From 2004 to 2006, Japan banned imports of U.S. beef due to the discovery of bovine spongiform encephalopathy,boosting imports from Australia and making it the top supplier of beef to Japan. The U.S. share of this market has since recovered but imports remain below pre-ban totals.
Japan’s high population density and low self-sufficiency in food production has led to a change in consumer diet. Traditionally, the Japanese diet would consist of high volumes of fish and seafood, however, due to demand outweighing supply, these products now boast high price premiums. Therefore, many consumers have increased their consumption of cheaper proteins such as beef, pork and lamb.
Although Japan is an affluent country, slow economic growth has left many consumers reluctant to spend. With beef and pork prices rising, Japan has seen a slow uptake in lamb consumption, as lamb meat is considered a healthier and cheaper alternative. In contrast, consumers are also willing to pay an extremely high price for a small quantity of premium product, providing it is only purchased occasionally as a treat.
Consumer age has a direct impact on the variety of meat consumed, for instance older generations often look for a high fat content in beef products, driving significant demand for Wagyu beef. In contrast, younger generations can be considered more health conscious, creating a trend toward the consumption of lean meat. In addition, more than 35% of Japan’s population live alone, which has generated high demand for smaller cuts of meat and single-portion meal options.
The nation’s food self-sufficiency rate on a caloric intake basis was 37 percent in fiscal 2018, the lowest level in 25 years, after domestic wheat and soy bean production dropped sharply due to bad weather, the latest data compiled by the farm ministry has revealed. The food self-sufficiency ratio indicates the share of food consumed in Japan that is covered by domestic production.
Since 2000, the government has sought to raise the nation’s food self-sufficiency rate as a policy goal, setting the target rate originally at 45 percent, then 50 percent in 2010 under the Democratic Party of Japan-led administration and then setting it back to 45 percent in 2015. The rate, however, keeps falling instead of rising.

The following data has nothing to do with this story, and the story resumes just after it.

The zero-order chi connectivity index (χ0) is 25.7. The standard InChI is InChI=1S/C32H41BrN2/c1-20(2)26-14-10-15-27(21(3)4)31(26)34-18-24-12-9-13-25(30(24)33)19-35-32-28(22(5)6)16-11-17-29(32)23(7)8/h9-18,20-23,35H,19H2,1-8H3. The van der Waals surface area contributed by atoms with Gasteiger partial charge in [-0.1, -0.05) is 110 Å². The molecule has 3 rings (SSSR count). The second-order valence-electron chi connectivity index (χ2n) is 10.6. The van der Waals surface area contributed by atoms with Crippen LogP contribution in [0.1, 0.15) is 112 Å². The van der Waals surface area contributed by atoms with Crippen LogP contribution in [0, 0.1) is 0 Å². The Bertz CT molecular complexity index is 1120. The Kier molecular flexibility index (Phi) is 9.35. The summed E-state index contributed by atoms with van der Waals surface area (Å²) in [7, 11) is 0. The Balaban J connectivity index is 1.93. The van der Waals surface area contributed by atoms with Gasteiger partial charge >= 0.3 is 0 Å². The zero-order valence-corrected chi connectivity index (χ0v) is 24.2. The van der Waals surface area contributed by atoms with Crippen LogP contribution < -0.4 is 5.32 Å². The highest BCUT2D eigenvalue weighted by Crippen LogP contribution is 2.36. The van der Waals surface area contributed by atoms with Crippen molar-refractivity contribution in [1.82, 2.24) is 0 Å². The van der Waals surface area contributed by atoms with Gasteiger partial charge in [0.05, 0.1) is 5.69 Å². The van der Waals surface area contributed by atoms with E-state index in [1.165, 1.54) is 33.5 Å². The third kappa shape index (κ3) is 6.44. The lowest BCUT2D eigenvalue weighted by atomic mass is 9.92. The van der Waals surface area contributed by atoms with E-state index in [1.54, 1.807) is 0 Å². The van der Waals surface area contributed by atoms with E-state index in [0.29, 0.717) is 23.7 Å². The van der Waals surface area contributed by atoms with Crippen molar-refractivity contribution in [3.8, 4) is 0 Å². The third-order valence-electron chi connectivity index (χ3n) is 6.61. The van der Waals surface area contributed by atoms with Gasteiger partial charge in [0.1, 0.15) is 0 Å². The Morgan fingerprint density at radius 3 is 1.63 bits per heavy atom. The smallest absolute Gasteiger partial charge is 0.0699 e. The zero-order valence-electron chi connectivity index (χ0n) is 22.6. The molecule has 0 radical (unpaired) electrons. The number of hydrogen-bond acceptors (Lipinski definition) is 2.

Japan is the world’s fifth-largest emitter of greenhouse gases. It had previously said it would go carbon neutral “at the earliest possible date,” vowing to reduce greenhouse gas emissions 80 percent by 2050.
Over the last several decades Japan’s farming population has steadily decreased as the average age of farmers has risen. The Ministry of Agriculture, Forestry, and Fisheries in its census on the agriculture and forestry industries found in 2015 that there were 2.09 million people engaged in agriculture, representing a decrease of 60% compared to three decades earlier.
Japan’s aging population and low birth rate has produced a labor shortage that is being felt in many industries and it will not be easy to attract new farmers. In response, though, the government is considering introducing a new five-year visa for overseas workers in certain sectors in a bid to increase the number of foreign laborers in agriculture and other core industries.
While Japan produces a number of agricultural exports, space for farming is already incredibly limited by sprawling urban regions and steep mountainous areas across the country.
Labor is a valuable commodity in Japan, and the country has done incredibly well in automating many of its unskilled services. You can see this firsthand by walking down any Japanese street or visiting any Japanese factory. Robots automate your transit and vending machines are available everywhere, selling everything from soda to pencils. Many restaurants even have self payment machines, not only making ordering efficient, but also eliminating the need for extra waitstaff.
The average age of the Japanese farmer is 65 years old. And while it is worth our admiration to see this generation spending their golden years producing food, it isn’t the most sustainable demographic trajectory. With an aging and shrinking farmer population, it’s not surprising to see that automated assistance is becoming a rising priority for many working closely in Japan’s food production system.